Perhaps the most exquisite room in the palace is Karl XI’s Gallery. It is designed in Swedish baroque. It is often used for banquets and long tables are placed in the centre, seating 170 guests. It was inspired by the Hall of Mirrors in Versailles and each window corresponds with the mirror on the adjacent wall.

The next room we came across was Sofia Magdalena’s State Bedchamber, furnished by Jean Eric Rehn in 1770s. The ceiling depicts Mother Svea and females of the four continents of Europe, Asia, Africa and America.

The Don Quixote Room was perhaps more beautiful exciting in the last room. It has tapestries adorning the walls, telling the story of Don Quixote and were made in Paris.

The last room we saw in the State Apartments was The White Sea. This room is so gorgeous, colourful and airy. It is used as a large salon, when banquets are held in Karl XI’s Gallery. It has oak parquet floor and beatiful ceiling paintings by Domenico Francia and Guillaume-Thomas Raphael Taraval.

So that was the end our our visit to the Royal Apartments. At this point we gave back our audio guides and moved on to the next part of our visit.


Museum Tre Kronor

The next part of our visit was visiting the Museum Tre Kronor, which is underneath the Royal Palace. Here you can see some of the original parts of the castle and learn about the fire of 1697, which ravaged the palace.

The fire was originally started in the Hall of State attic and five people were immediately including the Chief Fire Watcher and his assistants. All were released except the Chief and two assistant, who were sentenced to death. The King decided to communte the sentence to running the gandet seven times and six years hard labour. This punishment had the prisoner running between two lines of solders and beaten with sticks. Only one of the assistants survived this punishment.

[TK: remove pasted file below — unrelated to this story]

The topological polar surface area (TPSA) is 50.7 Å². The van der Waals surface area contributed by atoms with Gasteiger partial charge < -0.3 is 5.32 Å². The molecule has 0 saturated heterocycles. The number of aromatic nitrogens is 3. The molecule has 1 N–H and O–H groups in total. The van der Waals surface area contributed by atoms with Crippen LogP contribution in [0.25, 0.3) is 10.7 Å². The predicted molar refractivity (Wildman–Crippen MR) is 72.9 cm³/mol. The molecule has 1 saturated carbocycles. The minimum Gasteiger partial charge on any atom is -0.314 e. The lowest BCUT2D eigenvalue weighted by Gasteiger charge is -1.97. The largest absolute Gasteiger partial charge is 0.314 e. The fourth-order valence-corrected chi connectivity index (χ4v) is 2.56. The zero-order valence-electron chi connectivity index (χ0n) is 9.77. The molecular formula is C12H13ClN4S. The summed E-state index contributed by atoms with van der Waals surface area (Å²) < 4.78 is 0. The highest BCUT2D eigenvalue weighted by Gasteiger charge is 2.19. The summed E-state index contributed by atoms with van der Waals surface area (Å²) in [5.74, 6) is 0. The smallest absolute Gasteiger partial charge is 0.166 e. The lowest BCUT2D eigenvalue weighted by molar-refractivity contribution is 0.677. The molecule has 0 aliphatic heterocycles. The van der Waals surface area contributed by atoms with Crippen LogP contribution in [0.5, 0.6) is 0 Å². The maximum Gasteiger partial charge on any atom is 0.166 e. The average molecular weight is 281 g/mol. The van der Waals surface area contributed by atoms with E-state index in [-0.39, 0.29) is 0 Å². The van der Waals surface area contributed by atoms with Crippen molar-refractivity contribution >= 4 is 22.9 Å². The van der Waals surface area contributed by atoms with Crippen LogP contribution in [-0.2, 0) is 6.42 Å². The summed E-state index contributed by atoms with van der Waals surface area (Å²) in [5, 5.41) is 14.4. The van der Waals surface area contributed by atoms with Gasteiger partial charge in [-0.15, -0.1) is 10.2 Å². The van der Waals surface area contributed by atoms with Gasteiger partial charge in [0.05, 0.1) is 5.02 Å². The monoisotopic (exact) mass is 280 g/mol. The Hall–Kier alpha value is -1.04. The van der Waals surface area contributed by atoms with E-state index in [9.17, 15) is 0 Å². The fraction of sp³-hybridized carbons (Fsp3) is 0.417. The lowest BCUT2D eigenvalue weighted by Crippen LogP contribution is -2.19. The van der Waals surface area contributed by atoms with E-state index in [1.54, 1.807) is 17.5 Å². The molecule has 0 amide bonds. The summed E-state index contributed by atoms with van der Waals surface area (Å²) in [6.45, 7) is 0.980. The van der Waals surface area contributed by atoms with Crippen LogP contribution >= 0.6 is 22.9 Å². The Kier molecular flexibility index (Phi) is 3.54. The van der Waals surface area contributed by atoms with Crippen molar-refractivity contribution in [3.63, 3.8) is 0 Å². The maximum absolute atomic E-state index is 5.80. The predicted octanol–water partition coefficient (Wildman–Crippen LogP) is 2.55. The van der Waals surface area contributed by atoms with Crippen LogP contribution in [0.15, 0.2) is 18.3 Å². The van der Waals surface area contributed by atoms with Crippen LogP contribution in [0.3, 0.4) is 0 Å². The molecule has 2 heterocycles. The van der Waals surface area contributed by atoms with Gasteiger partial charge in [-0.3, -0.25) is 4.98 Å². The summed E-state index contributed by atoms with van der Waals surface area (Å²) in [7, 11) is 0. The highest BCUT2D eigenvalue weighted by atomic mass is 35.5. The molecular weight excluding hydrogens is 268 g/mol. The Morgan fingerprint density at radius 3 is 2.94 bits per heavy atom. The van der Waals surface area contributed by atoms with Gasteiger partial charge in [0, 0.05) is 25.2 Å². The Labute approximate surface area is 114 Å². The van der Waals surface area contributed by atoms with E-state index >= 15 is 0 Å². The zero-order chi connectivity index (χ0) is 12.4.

Its not all doom and gloom down here. There are also reproduced historical costumes, which would have been worn by people living between 1250 and 1697. There are also items saved by the fire, like Queen Dowager Hedvig Elenora desk. Archaelogical discoveries have been made, which found animal skeletons, which would have been on the menu. Octavia had fun dressing as a little soldier too.


Gustav III’s Museum of Antiquities

The last part of our ticket to the Royal Palace Museum was the Gustav III’s Antikmuseum. We actually had to enter from the side of the building and present our tickets inside. Here we saw the classical sculpture from Italy, that were purchased by King Gustav III. Within this museum there are two galleries, which include mostly scuptures and a few contemporary works. If you love Roman sculptures then you will probably enjoy this museum, otherwise it does feel a little out off place in a Swedish museum. This museum does have an audio guide, which is helpful to understand the significance of what you are seeing.


I hope you enjoyed this tour through the Swedish Royal Palace. Next I will take you to the Swedish Historical Museum.

Stockholm: Scandi perfection (day 2)

Hello everyone and thanks for checking back in with me. It’s been a while since I wrote about my Nordic adventure and today we continue in Stockholm, Sweden. Most of this post is dedicated to delicious foods we consumed and shopping our way through Gamla Stan,
Norrmalm and Östermalm. However, we did spend a good portion of the day visiting the Royal Palace and the Swedish History Museum, but I will write a separate post to share with you some of the marvels we found.